Downtown construction takes toll on local businesses

The construction project in Downtown Tuscaloosa currently blocks off portions of Lurleen B. Wallace and University Boulevards. Access to local businesses near the intersection has been limited and patrons and staff fear that the closures could be detrimental to sales.

By Emily Howell
News Reporter

TUSCALOOSA— An 18-month road construction project is creating problems for downtown businesses, owners say.

The 18-month road construction project in Downtown Tuscaloosa is fully underway. As a result, sections of Lurleen B. Wallace and University Boulevards are closed completely. This project has posed an inconvenience for local businesses at the intersection of Lurleen Southbound.  

While there used to be parking spots on University Boulevard, patrons of businesses like O’Henry’s Coffee and Frutta Bowls have to park blocks away and walk. Some employees and customers said they fear the road closures will be detrimental to business in the long run.

Frutta Bowls staff member Wilkes Pierce said he can see the effects of the construction every day at work, and he is worried that business will keep decreasing as the project continues.

Other merchants also expressed concern for the foot traffic.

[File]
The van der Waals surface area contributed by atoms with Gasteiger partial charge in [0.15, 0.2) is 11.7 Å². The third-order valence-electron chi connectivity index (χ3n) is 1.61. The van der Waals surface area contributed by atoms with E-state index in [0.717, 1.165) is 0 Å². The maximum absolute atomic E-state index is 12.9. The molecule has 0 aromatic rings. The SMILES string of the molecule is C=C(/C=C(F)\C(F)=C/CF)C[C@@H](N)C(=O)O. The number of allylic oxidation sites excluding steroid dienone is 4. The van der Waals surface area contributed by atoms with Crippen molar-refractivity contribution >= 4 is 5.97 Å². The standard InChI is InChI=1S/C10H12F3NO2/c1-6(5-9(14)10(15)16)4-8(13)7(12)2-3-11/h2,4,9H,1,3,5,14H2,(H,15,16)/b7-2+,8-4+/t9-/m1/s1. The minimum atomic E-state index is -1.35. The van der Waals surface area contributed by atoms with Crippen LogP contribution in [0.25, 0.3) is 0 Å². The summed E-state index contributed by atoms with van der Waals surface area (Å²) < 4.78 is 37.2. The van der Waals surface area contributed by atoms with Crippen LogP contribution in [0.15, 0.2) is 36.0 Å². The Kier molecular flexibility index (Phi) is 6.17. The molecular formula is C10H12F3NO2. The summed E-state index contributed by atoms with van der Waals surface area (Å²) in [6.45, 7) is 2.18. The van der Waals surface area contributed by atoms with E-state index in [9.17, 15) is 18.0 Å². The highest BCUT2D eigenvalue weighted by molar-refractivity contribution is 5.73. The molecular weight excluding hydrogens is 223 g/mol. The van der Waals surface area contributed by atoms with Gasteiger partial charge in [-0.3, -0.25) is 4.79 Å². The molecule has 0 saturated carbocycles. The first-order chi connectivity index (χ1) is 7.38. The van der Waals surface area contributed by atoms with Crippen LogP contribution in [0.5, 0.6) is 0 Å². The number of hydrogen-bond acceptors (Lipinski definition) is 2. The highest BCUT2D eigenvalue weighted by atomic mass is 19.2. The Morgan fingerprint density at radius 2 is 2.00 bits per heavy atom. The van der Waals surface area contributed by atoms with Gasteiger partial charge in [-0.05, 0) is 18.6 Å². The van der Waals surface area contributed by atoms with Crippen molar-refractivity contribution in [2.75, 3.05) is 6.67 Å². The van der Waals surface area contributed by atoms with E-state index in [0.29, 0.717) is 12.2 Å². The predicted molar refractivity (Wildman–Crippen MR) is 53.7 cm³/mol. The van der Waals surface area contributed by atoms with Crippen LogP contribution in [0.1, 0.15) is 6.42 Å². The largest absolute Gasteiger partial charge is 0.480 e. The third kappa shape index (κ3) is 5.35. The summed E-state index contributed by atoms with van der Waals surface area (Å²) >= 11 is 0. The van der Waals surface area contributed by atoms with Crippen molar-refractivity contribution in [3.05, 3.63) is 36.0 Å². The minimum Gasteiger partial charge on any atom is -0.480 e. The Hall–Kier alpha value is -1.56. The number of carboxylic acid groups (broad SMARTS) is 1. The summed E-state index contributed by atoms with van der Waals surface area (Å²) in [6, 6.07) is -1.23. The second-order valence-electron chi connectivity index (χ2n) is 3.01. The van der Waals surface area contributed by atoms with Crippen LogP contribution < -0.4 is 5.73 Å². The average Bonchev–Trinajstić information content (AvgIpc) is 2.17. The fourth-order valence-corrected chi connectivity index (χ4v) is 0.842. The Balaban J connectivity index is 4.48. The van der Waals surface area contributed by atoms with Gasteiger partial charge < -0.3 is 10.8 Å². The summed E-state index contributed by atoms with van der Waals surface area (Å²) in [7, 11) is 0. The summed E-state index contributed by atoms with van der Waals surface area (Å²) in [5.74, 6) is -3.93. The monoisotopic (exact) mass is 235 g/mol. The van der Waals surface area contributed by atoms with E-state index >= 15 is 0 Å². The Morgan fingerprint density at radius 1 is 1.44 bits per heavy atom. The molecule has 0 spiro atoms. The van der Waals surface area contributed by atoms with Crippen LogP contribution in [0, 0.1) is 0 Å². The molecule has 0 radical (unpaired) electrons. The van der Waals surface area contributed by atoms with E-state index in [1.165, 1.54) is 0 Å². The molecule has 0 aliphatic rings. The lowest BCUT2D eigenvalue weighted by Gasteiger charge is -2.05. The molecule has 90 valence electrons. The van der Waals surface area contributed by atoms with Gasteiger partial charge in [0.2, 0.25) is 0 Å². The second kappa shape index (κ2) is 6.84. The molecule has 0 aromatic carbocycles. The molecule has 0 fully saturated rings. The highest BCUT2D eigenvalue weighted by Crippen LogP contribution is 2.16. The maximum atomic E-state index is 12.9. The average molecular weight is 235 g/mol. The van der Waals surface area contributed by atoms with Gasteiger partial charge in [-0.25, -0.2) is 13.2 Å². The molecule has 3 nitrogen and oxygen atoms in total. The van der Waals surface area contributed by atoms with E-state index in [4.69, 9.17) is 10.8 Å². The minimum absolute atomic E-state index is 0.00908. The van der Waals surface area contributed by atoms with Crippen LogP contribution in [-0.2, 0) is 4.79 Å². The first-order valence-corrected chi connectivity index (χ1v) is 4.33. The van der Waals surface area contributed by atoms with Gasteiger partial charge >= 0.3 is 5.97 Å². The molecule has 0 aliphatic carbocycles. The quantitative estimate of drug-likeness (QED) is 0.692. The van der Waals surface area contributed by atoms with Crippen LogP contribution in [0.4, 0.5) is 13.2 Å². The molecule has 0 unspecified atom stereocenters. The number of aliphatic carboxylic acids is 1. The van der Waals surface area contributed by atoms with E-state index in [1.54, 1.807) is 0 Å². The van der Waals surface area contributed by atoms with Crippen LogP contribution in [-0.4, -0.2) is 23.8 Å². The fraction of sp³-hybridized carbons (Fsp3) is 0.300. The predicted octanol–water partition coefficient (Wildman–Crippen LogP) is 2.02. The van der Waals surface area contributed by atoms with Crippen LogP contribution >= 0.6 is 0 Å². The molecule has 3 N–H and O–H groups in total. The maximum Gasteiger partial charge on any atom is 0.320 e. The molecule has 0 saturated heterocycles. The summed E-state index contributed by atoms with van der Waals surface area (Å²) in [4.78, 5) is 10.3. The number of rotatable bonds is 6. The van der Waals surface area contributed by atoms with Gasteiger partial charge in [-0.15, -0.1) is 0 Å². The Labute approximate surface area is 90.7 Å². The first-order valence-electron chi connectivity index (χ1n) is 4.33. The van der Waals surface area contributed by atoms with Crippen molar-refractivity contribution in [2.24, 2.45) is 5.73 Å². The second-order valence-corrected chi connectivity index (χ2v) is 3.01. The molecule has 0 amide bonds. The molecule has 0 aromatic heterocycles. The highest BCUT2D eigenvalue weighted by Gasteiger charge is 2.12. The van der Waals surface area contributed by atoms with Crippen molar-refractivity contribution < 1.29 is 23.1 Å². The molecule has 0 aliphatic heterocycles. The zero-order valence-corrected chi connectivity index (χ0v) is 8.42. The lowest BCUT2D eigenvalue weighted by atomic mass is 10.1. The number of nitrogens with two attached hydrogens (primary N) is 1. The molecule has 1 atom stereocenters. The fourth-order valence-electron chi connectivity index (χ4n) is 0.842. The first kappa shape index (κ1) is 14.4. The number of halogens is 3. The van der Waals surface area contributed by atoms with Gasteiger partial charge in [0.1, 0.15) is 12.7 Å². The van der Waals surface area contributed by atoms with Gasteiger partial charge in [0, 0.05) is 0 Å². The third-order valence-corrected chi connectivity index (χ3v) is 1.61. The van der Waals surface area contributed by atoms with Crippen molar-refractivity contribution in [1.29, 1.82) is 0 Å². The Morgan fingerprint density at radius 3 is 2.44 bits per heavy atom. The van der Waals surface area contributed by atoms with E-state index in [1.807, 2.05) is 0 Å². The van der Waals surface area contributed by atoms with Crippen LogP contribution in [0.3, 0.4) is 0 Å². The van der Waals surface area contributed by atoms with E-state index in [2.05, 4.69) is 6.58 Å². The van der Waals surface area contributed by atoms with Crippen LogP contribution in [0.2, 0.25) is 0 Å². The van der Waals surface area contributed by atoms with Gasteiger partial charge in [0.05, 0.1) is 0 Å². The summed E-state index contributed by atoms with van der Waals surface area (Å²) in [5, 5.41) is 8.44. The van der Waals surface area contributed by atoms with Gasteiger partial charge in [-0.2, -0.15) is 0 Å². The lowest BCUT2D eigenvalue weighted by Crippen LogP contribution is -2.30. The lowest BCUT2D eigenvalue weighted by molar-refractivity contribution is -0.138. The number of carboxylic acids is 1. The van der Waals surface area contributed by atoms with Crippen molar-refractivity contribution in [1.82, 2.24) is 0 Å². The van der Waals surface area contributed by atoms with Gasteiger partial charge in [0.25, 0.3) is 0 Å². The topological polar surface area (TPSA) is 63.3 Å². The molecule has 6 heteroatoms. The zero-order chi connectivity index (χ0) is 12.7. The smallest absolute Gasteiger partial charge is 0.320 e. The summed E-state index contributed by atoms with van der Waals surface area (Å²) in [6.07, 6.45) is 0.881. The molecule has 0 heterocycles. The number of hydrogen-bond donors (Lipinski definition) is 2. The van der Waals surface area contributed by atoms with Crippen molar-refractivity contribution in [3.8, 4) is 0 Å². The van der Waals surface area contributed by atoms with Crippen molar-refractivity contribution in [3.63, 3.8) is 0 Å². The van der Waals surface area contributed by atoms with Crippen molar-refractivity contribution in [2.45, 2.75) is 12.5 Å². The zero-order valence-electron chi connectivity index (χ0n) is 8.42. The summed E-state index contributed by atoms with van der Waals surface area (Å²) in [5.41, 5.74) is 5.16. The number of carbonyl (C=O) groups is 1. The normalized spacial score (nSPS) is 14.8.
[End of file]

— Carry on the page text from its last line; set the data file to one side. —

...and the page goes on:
“Ever since they closed [portions of] the road we have lost our regular customers because they would prefer to go to another coffee shop that is easier to access,” said Eric Mueller, a barista at O’Henry’s.  “Our sales have dipped and it’s going to be hard to recover from this.”

The construction project is for a full resurfacing of Lurleen, including the additions of left and right turn lanes at the intersection and parallel parking to side streets. The project was designed to improve traffic flow and is expected to be completed by Dec. 15, 2019.

“We constantly get calls all the time asking if we’re even open,” said Jarrod Maldonado, manager of Frutta Bowls. “We used to have a ton of business here.”

Maldonado said businesses located off Lurleen like Jimmy Johns and Dunkin’ Donuts are taking an even bigger hit due to the lack of access from the main roads.  

In response to the large amount of questions regarding convenience and closures, the Alabama Department of Transportation has created a website to keep patrons of downtown up-to-date on the construction. The website includes a project tracker, FAQ page and an overview complete with an informational video.

Maldonado said that though it’s been hard to stay on top of the sales decline, he can see the positive effects of the roadwork.

“It’s kind of a double-edged sword,” said Maldonado. “You have construction and it sucks for businesses and customers, but at the same time you have people complaining that we pay all these taxes and nothing ever gets done.”

Maldonado said he believes road construction is a good sign that a city is using its money wisely, so he can’t be too upset by it. To stay updated on the project’s progress and changes to traffic flow, visit